choosing a career

October 1, 2018, by Carla

Four Steps to Help You Figure Out What You Want to Do After Uni

By Lorna Airey, Employability Officer

If you’re not sure what you want to do as a career, you’re not alone. It can seem an overwhelming task to figure out what you want to be doing once you graduate. But, if you break it down into smaller, more manageable steps then it doesn’t need to be as daunting. You don’t necessarily need to make a decision about the next 40 years, it’s mostly about finding that next step that will suit you.  

Here are four steps to help you figure it out:

Step One. Reflect

Think about what makes you tick: what are your interests, skills, and talents? What don’t you enjoy? This is often just as useful when it comes to making a decision. Once you understand your strengths and preferences, you can begin looking for roles that will best suit you. Here are some practical tools to get you started:

  • Profiling for Success will help you identify your preferred learning styles, personality traits, career interests, and values
  • Career Planner provides suggestions for jobs you may be suited to, based on your skills, interests, and motivations
  • Job Match asks you about which job groupings or families appeal to you, and from there helps you explore job roles within that sector
  • Our degree specific pages will help you identify transferable skills you’ve gained during your degree, as well as show you what graduates from your course have gone on to do

Still not sure what you want to do? Talk to us. We are here to listen and advise – while you’re at university and after you graduate. It can be helpful if you’ve already completed some of the online questionnaires we’ve just mentioned, but it’s not compulsory.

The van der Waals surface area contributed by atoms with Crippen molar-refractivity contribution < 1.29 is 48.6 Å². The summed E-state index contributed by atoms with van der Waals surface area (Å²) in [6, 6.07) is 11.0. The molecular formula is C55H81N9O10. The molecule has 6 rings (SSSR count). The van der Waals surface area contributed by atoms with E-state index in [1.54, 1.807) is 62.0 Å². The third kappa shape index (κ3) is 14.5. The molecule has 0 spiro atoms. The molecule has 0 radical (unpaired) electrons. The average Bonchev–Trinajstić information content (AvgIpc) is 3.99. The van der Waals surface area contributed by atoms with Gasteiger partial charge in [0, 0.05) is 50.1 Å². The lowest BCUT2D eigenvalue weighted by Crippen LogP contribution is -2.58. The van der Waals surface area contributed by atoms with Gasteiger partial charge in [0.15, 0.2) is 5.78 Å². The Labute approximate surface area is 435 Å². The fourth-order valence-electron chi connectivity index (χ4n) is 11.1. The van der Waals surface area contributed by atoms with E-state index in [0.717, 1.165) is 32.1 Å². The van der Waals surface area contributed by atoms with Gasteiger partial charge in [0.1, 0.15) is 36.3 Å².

Step two. Research

Once you have an idea of the kind of roles and industries you might be suited to, it’s time to do some research. And we have some useful resources to help:

Step three. Try it out

Once you have an idea about a role or industry, it can be helpful to get some work experience in that sector. It will give you an idea of what you do and don’t like and can save time in the long run if you decide an industry isn’t for you after all. Here are some ideas: 

  • Find internship and placement opportunities: from summer and vacation internships to industrial placements, work shadowing, insight days, and spring weeks, there are so many ways of getting experience within a business
  • The Nottingham Internship Scheme provides a range of work experience opportunities throughout the year, exclusively for Nottingham students and graduates
  • Postgraduate placements are designed to fit in with your studies, give you the opportunity to learn transferable skills, and enhance your employment prospects
  • Optional placement year: If your course does not have a compulsory placement or study abroad element, you can opt to take a placement at the end of your penultimate year of study
  • Volunteering is a lovely way to gain work experience while giving back to the community
  • Part-time work enables you to earn money while studying and get an insight into different jobs 

Step four. Reflect again

As you gain experience, reflect on what you’ve learned. What did you enjoy? What do you never want to spend your time doing again?! Keep a note of your achievements. It can be really helpful to look back on when you’re making career decisions later on.  

Posted in Choosing Your Career